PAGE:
Mexican glass crafts appear in Puebla in 1542, and bottles were only made for packaging. In the seventeenth century the waxed canvases that covered the openings of the wooden windows with glass made in Mexico began to be replaced, and it was until the independence time when a family of French origin had the first glass factory in Guadalajara, there was where Don Camilo Ávalos Razo was formed. This artisan established a large center of Mexican glass crafts with works of such artistic sense that have been recognized worldwide. Currently, glass, in different techniques, but mainly blown, has allowed to have an idea of delicacy, expertise and creativity in the handling of this material. Today there are few factories that are engaged in the production and marketing of glass. Blown glass is manufactured in Guadalajara, Tlaquepaque and Tonalá.
The Spanish introduced glass in Mexico in the sixteenth century. The glass melts at a temperature of 1600 degrees Celsius to work it easily. Once melted, it is taken with the cane previously heated.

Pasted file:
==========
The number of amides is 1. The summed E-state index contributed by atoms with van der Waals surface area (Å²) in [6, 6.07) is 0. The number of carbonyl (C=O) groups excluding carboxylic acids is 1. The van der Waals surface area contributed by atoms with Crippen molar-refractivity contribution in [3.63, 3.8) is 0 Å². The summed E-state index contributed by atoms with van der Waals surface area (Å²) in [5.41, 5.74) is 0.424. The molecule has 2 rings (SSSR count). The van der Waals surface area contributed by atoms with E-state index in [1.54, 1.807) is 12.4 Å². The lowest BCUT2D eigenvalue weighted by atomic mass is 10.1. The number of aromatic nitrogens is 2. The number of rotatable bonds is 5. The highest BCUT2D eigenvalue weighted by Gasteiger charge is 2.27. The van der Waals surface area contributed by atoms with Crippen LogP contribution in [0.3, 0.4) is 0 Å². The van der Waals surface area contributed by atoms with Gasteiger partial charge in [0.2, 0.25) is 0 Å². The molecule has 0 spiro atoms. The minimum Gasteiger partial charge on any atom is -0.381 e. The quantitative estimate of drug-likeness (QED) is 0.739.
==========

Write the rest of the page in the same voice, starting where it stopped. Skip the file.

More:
The piece of glass is molded by the person who blows through the rod while rotating it with the molten glass. To add color to the glass, natural oxides are added. Other techniques of blown glass are craquelure and azogado. Cracking is achieved by submerging the piece in water when it is still red hot, with this sudden change of temperature the glass is cracked.
The azogado, consists of applying a metallic plate at the time of melting the glass and in this way a mirror effect is achieved in the piece.
In 1533 the glass workshops with Viceroy Antonio de Mendoza were established in Puebla. In Puebla, the pressed glass is still being made in 19th century molds.
The artisanal production of pulqueras jugs, jug type catrinas and table salt shakers in the form of hen was very important. The glass is melted at high temperatures and then red-hot and cast in wrought iron molds. Once the glass is spread in the mold, it is pressed, after a few seconds they remove the piece to allow it to cool.